Men work more hours
Some economists, such as those at the Federal Reserve Bank of St. Louis, prefer to examine hourly wages by gender because it includes part-time (fewer than 35 hours) workers, who are more often women.
In 2012, the latest year for which data is available, median hourly earnings for women were $11.99. For men, it was $13.88.
But hourly data is not without its drawbacks, as it does not account for salaried workers, which typically earn more than hourly workers.
Also, women tend to work fewer hours than men, which could mean that part of the reason men earn more is because they work more.
According to the Bureau of Labor Statistics, men worked 8.34 hours a day on average in 2013. Women worked 7.73 hours a day on average in 2013. Over the course of 40 years, that’s about a 6,000-hour, or more than 700-day difference (without factoring in vacation, etc.)
"At a minimum, I think Sarah Silverman should calculate the tax on being female after adjusting for the number of working hours required to earn the average man’s and the average woman’s annual pay," said Gary Burtless, an economist at the Brookings Institution. "That would still leave a tax, but it would be a smaller one if Ms. Silverman did indeed forget to adjust for hours worked."
Unpacking the gap
Economists also bristled at Silverman’s suggestion that the gap would disappear if she were a man. It’s widely understood that the wage gap is not entirely due to gender discrimination.
There are a lot of ways to consider the numbers, and the gap shrinks as workers are compared by similar levels of education, occupation and experience. Nurses and cashiers, for example, have closer pay parity.
Still, a gap persists. A 2012 report from the American Association of University Women found a 7 percent "unexplained" pay gap among full-time workers one year after graduating from college in 2009, even when they made similar career and education decisions.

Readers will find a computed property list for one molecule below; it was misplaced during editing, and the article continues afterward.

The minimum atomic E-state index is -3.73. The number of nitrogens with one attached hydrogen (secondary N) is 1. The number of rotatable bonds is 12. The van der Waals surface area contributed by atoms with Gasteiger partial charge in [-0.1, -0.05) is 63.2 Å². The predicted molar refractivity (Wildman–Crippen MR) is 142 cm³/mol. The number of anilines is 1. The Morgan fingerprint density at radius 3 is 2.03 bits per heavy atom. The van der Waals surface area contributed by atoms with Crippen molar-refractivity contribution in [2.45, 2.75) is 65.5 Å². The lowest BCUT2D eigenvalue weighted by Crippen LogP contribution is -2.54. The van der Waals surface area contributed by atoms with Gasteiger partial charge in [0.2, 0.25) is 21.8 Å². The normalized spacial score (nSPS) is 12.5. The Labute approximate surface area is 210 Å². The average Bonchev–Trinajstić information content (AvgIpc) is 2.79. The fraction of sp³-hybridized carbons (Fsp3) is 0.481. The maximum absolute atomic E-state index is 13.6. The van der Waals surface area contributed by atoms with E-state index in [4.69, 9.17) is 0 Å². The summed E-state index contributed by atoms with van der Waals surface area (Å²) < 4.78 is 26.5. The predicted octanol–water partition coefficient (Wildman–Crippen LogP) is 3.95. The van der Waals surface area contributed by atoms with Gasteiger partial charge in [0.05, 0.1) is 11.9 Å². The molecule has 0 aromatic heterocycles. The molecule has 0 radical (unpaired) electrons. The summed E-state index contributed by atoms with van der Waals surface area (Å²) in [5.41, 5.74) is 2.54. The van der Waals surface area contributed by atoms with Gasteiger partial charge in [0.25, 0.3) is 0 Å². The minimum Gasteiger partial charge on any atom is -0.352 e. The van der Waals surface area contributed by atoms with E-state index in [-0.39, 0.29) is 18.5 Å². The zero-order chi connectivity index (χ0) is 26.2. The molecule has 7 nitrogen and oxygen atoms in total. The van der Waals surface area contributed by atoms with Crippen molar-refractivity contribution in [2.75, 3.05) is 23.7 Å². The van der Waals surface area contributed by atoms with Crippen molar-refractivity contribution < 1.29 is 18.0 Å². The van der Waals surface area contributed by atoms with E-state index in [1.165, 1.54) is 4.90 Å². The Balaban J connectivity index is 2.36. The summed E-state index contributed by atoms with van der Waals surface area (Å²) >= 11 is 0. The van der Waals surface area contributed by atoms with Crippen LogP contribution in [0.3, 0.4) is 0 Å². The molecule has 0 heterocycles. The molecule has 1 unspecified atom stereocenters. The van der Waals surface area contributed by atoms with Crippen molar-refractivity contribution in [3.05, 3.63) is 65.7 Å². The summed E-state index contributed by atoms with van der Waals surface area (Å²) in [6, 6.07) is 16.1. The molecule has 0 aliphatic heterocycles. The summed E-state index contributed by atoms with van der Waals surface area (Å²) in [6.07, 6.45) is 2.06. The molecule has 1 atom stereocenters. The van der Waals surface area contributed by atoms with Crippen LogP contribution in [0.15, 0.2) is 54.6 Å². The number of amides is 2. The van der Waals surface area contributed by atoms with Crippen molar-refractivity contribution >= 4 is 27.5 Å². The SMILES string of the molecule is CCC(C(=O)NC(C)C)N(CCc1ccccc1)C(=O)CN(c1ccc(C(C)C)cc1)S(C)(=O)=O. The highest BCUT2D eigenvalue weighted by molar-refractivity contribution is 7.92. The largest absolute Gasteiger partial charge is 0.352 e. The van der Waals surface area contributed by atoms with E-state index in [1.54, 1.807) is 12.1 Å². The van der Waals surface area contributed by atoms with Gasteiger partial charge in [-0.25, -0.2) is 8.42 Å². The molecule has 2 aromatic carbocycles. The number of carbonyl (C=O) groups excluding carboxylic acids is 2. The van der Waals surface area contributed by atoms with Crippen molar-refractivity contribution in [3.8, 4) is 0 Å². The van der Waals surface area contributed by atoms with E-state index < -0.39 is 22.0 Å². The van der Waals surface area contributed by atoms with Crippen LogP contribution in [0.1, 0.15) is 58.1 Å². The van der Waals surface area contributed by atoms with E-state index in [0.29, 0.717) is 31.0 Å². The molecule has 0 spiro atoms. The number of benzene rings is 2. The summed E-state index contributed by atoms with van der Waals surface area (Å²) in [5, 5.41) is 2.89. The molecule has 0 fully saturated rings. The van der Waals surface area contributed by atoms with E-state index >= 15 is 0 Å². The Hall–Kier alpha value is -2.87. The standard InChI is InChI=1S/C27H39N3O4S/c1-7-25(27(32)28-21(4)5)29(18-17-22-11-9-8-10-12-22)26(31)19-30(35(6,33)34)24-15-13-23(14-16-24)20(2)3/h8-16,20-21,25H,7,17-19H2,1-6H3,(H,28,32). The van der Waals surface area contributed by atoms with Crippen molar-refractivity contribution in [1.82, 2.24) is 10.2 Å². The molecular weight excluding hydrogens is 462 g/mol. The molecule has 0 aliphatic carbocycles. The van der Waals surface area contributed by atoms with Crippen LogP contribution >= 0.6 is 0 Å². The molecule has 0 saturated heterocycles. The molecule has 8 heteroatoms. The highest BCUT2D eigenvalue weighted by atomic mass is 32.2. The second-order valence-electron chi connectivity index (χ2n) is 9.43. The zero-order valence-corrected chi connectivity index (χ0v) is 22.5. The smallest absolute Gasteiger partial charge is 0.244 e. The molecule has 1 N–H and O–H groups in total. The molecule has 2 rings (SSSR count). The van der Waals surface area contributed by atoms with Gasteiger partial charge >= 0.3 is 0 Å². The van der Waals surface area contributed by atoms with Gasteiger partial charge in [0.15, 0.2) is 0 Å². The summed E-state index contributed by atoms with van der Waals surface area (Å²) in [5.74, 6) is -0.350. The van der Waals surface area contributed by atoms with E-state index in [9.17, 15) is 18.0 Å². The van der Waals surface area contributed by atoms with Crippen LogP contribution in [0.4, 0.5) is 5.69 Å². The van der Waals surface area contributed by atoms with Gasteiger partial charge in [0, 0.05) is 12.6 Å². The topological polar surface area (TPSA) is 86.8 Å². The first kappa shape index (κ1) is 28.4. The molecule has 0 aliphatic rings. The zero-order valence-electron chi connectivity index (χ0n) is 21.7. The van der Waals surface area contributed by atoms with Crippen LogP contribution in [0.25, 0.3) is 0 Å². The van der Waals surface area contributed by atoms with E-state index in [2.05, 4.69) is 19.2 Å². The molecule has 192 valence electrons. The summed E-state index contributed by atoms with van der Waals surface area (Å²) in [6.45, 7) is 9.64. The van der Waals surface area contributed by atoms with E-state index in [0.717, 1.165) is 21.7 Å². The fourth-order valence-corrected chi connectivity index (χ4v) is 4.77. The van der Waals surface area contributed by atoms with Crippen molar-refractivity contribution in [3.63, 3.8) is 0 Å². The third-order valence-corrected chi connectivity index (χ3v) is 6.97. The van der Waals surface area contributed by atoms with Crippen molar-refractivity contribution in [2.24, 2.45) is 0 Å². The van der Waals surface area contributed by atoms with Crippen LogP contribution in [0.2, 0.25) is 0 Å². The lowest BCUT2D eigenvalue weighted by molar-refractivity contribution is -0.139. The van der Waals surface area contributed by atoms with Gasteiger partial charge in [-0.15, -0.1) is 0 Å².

Part of it is career choice, research suggests. More women populate lower-wage jobs than men, more often choosing jobs as receptionists, grade-school teachers and nurses, for example, while men disproportionately select jobs as truck drivers, managers and computer software engineers.
Another factor is the time women take to have children and care for them. Cohen argues that even if women choose to have children or work fewer hours, it is still fair to consider their lifestyle choice a "tax."
"You might be opting into that lifestyle, and still it has a cost," he said, comparing it to a cigarette tax.
One final note: PolitiFact typically frowns upon people deeming something a "tax" when it really isn't. In this case, we think it's clear Silverman is using "tax" as part of a punchline and not referring to a literal government levy on women. So we won't split hairs on this term in our rating.
Silverman said, "Every year the average woman loses around $11,000 to the wage gap," which amounts to "a $500,000 vagina tax" over her working career.
A bulletproof number to illustrate the gender gap remains elusive, and Silverman’s "vagina tax" is a lifetime estimate based on a one-year average.
The economists we spoke to were leery of the $11,000 figure, to a point, and similarly leery of the math to reach $500,000. There are just too many variables to describe the lifetime income-earning potential of "the average woman."
That said, most experts say a pay gap does exist, though it’s smaller when you compare workers with similar experience and education. It’s just that pinpointing specific numbers is problematic.
Silverman’s statement is partially accurate but leaves out important details or takes things out of context. We rate it Half True.